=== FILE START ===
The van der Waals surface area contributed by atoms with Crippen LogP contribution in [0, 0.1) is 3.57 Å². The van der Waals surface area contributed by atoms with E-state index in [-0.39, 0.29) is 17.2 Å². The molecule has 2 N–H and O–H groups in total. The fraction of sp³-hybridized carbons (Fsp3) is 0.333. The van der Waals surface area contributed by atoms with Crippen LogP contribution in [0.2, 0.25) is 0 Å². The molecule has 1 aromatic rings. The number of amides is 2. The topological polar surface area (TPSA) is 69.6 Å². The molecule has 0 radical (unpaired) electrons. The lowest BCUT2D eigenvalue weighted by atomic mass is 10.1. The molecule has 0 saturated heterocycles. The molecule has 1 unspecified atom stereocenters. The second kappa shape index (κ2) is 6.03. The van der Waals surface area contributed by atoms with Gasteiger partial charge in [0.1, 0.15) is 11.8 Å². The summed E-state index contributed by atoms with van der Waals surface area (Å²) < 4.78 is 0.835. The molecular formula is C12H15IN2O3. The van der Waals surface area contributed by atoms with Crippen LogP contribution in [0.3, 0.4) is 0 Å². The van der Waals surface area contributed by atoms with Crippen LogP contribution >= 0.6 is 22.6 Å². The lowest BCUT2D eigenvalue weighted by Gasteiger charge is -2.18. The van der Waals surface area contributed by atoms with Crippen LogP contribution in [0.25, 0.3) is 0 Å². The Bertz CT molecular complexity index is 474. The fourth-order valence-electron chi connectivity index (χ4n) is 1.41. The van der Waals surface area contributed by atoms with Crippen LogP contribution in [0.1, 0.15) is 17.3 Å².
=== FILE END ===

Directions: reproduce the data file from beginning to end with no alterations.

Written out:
The van der Waals surface area contributed by atoms with Crippen LogP contribution in [0, 0.1) is 3.57 Å². The van der Waals surface area contributed by atoms with E-state index in [-0.39, 0.29) is 17.2 Å². The molecule has 2 N–H and O–H groups in total. The fraction of sp³-hybridized carbons (Fsp3) is 0.333. The van der Waals surface area contributed by atoms with Crippen LogP contribution in [0.2, 0.25) is 0 Å². The molecule has 1 aromatic rings. The number of amides is 2. The topological polar surface area (TPSA) is 69.6 Å². The molecule has 0 radical (unpaired) electrons. The lowest BCUT2D eigenvalue weighted by atomic mass is 10.1. The molecule has 0 saturated heterocycles. The molecule has 1 unspecified atom stereocenters. The second kappa shape index (κ2) is 6.03. The van der Waals surface area contributed by atoms with Gasteiger partial charge in [0.1, 0.15) is 11.8 Å². The summed E-state index contributed by atoms with van der Waals surface area (Å²) < 4.78 is 0.835. The molecular formula is C12H15IN2O3. The van der Waals surface area contributed by atoms with Crippen LogP contribution in [0.3, 0.4) is 0 Å². The van der Waals surface area contributed by atoms with Crippen LogP contribution >= 0.6 is 22.6 Å². The lowest BCUT2D eigenvalue weighted by Gasteiger charge is -2.18. The van der Waals surface area contributed by atoms with Crippen LogP contribution in [0.25, 0.3) is 0 Å². The Bertz CT molecular complexity index is 474. The fourth-order valence-electron chi connectivity index (χ4n) is 1.41. The van der Waals surface area contributed by atoms with Crippen LogP contribution in [0.1, 0.15) is 17.3 Å².